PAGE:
But employers must also remember that no matter how safe they can make the workplace, this global pandemic and lockdown has had an impact on many of us, no matter how strong and resilient we may appear. Evidence from previous pandemics shows that the effects on mental health are significant, and COVID-19 will be no different. Social distancing and self-isolation have left many feeling lonely; they haven’t seen loved ones and feel cut off from the world. Many (particularly those working in a public-facing role) are fearful of contracting the virus and passing it on to friends and family, those they meet on their daily commute or colleagues. Sadly, many employees are likely to have suffered bereavements and will be managing grief without the comfort of seeing and supporting family members. Others will have financial concerns; partners may have lost jobs, or your employees could even be questioning their job security.
Employers need to keep this in mind and must implement changes to their company culture to ensure workers feel supported and taken care of, or they run the risk of losing talented people. Now is the time for leaders to review their mental health approach and write a plan of action. Here are some things which should be considered:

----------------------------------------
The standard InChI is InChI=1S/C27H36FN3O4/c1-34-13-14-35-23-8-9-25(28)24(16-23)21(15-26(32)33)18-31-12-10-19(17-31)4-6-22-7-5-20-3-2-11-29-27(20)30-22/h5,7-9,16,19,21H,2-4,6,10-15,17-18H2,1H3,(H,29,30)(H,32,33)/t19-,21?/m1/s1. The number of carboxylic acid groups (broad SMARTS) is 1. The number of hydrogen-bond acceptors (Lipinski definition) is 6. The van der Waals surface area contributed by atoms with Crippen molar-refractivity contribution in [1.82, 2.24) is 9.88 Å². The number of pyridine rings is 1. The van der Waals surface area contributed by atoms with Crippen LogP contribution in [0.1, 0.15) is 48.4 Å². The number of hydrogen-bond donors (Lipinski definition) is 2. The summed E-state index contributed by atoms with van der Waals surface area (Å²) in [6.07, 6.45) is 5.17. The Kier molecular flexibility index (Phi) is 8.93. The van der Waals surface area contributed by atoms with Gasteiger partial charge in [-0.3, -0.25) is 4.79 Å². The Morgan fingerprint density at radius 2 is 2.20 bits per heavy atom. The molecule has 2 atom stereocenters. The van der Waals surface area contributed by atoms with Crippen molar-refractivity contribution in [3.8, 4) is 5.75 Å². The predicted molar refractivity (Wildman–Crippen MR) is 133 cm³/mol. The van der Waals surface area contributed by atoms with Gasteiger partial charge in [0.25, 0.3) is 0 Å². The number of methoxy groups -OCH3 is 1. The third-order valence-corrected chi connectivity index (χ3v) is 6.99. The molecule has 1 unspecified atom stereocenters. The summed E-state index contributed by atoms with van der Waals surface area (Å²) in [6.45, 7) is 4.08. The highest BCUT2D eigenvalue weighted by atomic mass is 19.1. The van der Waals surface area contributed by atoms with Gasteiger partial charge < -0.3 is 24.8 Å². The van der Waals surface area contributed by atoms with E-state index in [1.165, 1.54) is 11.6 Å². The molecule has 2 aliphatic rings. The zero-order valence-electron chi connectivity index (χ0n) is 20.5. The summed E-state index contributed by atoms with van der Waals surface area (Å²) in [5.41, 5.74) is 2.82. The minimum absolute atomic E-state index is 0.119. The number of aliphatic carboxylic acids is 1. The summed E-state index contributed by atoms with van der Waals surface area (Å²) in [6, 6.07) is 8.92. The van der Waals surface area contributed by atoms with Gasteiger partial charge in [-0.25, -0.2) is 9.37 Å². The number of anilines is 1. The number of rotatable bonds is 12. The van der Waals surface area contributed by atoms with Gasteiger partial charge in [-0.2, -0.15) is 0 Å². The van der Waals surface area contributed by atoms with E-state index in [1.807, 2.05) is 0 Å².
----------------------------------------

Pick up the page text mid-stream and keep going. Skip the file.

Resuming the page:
Communicate Regularly About Support Available
Throughout the crisis, leaders in all industries should have maintained clear and constant communication with their staff to provide comfort and improve employee engagement. Now, as you prepare to return to work, communication must be stronger than ever. Make the measures you are taking to protect employees’ health known throughout your organisation but also share resources that are available to help with mental health. Whether you work in an office, from home, in retail, on a building site or any other working environment, there are plenty of free online resources that can help with mental health from Mind and other charities. Employers need to make all of this known as well as any internal care they can offer. Shout about the support available, so employees know it’s there.
Promote Open Communication